Tuesday, 31 March 2015


"Suffering is the great awakener"

When we choose to remain stagnant, pain will be our companion - not to inflict hurt, but to transmit a message that we are living in too small an inner world. We haven't yet recognised that pain's message is that we are ready to take the next step in our evolution.

- Michael Bernard Beckwith

Sunday, 8 March 2015

Maslow's Hierarchy of Needs & High Sensitivity

"A musician must make music, an artist must paint, a poet must write, if he is to be ultimately at peace with himself. What a man can be, he must be. He must be true to his own nature. This need we may call self-actualization". - Maslow, 1954

I was recently re-exploring Maslow's hierarchy of needs, which I can definitely relate to. A poignant observations for me is that if our basic survival needs represented by the bottom of Maslow’s hierarchy are not met, then our limbic and reptilian brains override our neocortex in order to promote organismic survival. Therefore, it is VERY important to structure our lives in ways that nurture our needs. On the flipside, it can be common for a lack of needs being met to trigger flight or flight reactions which can send people on merry go round of familiar reactions to familiar issues.

It may require courage to change things in our life, so as to better align to our needs being met. Yet I believe that people often underestimate how important this 'change' element is. Often it can seem easier and safer to just stay where we are. Yet if needs continue to stay unmet, then that little complaining voice in the head is not likely to go away. To the contrary, it may just become more and more vocal.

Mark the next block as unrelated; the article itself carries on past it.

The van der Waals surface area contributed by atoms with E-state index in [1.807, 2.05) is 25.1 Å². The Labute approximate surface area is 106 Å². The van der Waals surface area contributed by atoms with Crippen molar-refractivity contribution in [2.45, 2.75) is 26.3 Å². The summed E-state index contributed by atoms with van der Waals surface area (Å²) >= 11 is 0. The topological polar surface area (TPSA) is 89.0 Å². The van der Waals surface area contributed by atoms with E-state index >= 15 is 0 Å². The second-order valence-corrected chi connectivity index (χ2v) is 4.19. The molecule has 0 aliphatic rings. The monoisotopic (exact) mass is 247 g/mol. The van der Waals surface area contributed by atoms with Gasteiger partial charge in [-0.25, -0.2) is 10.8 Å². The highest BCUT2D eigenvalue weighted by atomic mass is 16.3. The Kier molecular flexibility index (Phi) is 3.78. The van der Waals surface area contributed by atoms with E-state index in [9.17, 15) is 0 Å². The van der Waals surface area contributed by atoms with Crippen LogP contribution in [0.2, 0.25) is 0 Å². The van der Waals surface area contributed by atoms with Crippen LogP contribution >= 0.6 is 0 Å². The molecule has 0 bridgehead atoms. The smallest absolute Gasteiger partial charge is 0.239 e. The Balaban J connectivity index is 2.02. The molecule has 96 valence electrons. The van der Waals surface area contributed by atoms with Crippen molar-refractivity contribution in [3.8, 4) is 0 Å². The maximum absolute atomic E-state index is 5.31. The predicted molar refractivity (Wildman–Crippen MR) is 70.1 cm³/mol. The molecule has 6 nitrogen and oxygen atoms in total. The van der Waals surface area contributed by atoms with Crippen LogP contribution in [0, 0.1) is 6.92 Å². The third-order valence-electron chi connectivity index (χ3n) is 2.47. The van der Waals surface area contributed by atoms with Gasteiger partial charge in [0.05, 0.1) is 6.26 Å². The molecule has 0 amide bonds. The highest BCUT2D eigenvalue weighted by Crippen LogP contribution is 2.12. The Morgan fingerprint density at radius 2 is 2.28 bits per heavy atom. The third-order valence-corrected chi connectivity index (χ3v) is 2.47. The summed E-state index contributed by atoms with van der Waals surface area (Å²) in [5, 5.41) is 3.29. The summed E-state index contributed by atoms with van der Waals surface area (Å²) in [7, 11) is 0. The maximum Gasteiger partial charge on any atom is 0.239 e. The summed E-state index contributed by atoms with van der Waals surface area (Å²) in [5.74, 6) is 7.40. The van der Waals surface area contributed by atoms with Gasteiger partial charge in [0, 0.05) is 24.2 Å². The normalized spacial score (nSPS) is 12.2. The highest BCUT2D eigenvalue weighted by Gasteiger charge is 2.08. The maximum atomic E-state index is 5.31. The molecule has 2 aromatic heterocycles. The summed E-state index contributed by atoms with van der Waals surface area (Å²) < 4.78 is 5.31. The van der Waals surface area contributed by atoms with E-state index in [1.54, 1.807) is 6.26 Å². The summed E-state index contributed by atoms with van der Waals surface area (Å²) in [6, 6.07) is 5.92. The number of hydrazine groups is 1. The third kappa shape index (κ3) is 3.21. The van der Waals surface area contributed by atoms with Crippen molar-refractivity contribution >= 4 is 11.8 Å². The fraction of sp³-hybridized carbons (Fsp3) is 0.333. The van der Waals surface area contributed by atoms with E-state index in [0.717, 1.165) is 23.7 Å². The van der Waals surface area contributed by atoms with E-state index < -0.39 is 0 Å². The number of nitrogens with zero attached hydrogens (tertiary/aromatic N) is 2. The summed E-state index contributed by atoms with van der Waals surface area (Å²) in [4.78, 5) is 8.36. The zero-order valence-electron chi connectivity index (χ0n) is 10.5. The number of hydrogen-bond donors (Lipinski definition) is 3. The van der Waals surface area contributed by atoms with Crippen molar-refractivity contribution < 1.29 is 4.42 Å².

I was surprised to stumble across the articulate and rewarding article by Ane Axford, which does several things that I regard to be grounbreaking. She describes the attributes of a Highly Sensitive Person, including the genetic links to this condition, the subconscious beliefs that go with it, and how she has learned to manage being a HSP by grounding physiological/emotive reactions into her body.

This reminds me of yogic and zen practices of being present to the body, and 'being with' feelings in order to process them and release them, rather than resisting them. For anyone who is sensitive, then you may well find some relief in reading more about HSPs and that there are ways to integrate the unhelpful symptoms (there can also be helpful/productive symptoms by the way) in a way that enables them to be processed and released.